Music from Africa


We have selected a few lovely albums from African musicians on itunes.

Ayanda Mpama (born 1984) is a South African singer, songwriter,

actress and television presenter best known as one of the Top 6 finalists on M-Net’s reality competition Idols III, in 2005.Born in Swaziland and raised in Zambia and Durban, Mpama obtained a degree in music and drama from the University of Natal (now the University of Kwa-Zulu Natal). She released her debut album, A State of Aya, in 2007.

Babyblues is the debut album by 24-year old German-Ghanian soul singer Y’akoto, following her 2011 EP, Tamba.

Produced by the Kahedi production team (Max Herre, Samon Kawamura, and Roberto Di Gioia), the album presents an Afro-beat-influenced mixture of soul, funk, jazz, and pop. First single “Tamba” — a moving song about an African child soldier — showcases Y’akoto’s voice, which has drawn favorable comparisons to Erykah Badu, Macy Gray, Billie Holiday, and Nina Simone.


Inspired by the likes of Billie Holiday, Nina Simone, and Tracy Chapman, the latter of whom she is often compared to, Shape of a Broken Heart is the debut album from former French catwalk model Nadia Mladjao, aka Imany.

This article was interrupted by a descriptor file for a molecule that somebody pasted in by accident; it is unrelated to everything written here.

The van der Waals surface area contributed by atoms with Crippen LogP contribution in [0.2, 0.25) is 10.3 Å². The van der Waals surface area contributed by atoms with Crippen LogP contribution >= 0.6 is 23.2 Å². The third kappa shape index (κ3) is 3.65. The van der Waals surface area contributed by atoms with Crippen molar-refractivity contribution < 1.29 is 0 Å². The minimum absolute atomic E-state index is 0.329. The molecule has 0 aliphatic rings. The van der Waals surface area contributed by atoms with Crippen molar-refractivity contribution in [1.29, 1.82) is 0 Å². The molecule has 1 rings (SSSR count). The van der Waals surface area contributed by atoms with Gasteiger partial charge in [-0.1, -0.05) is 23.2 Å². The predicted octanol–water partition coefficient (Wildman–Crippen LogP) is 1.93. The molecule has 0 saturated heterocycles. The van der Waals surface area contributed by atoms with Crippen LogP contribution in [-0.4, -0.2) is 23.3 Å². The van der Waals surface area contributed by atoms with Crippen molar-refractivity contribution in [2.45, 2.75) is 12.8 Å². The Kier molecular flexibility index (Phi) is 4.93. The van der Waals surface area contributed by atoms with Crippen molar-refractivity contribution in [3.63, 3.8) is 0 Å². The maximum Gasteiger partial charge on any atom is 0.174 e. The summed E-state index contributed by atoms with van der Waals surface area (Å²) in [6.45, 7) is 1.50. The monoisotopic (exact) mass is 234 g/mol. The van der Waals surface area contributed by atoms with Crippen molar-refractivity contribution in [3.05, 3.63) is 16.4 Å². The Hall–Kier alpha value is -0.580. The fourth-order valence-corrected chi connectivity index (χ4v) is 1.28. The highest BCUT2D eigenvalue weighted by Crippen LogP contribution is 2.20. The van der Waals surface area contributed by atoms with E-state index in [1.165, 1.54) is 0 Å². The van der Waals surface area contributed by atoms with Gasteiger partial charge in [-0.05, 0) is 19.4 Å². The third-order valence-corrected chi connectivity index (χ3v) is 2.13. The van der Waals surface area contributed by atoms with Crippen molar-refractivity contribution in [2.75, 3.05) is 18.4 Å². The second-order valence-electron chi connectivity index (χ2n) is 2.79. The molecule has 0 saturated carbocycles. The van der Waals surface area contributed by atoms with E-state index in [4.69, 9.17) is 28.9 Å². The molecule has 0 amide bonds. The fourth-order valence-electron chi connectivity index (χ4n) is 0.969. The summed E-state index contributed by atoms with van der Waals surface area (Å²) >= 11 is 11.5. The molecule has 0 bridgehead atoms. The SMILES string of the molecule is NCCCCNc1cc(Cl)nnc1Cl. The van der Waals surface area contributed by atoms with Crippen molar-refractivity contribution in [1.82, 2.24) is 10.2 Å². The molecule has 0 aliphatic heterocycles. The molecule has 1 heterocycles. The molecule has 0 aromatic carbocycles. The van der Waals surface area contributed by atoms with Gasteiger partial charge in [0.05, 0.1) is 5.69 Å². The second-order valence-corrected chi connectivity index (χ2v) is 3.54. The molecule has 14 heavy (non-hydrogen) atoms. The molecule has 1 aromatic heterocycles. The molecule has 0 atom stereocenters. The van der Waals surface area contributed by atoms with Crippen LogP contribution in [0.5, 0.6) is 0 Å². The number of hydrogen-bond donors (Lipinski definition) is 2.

Produced by Malick N’Diaye (Ayo) its 12 English-language tracks offer up a mixture of acoustic folk, heartfelt soul, and passionate blues, and includes the single “You Will Never Know.” ~ Jon O’Brien, Rovi

Born in Madagascar but raised in several countries and now living in New York, Razia Said returned to her homeland to record this very ecologically aware album.

She was inspired by the decimation of Madagascar, and these songs are her response. It’s a decidedly modern approach to Malagasy music, ignoring most of the traditional stringed instruments in favor of guitar (although the legendary Régis Gizavo does contribute some wonderful accordion and singing) for a groove that’s more Western 4/4 than Malagasy 6/8. Razia does have a beguiling voice, which she uses throughout to great effect, and the playing is impeccable. Some of the material, like the lullaby “Lalike” and “Tsy Tara,” is quite elegiacally lovely, while “Slash and Burn” does have some fire in its musical belly. Other than those, there’s a disarming smoothness about the disc. Though pleasant, it perhaps undermines the album’s intent. But Razia definitely has something about her.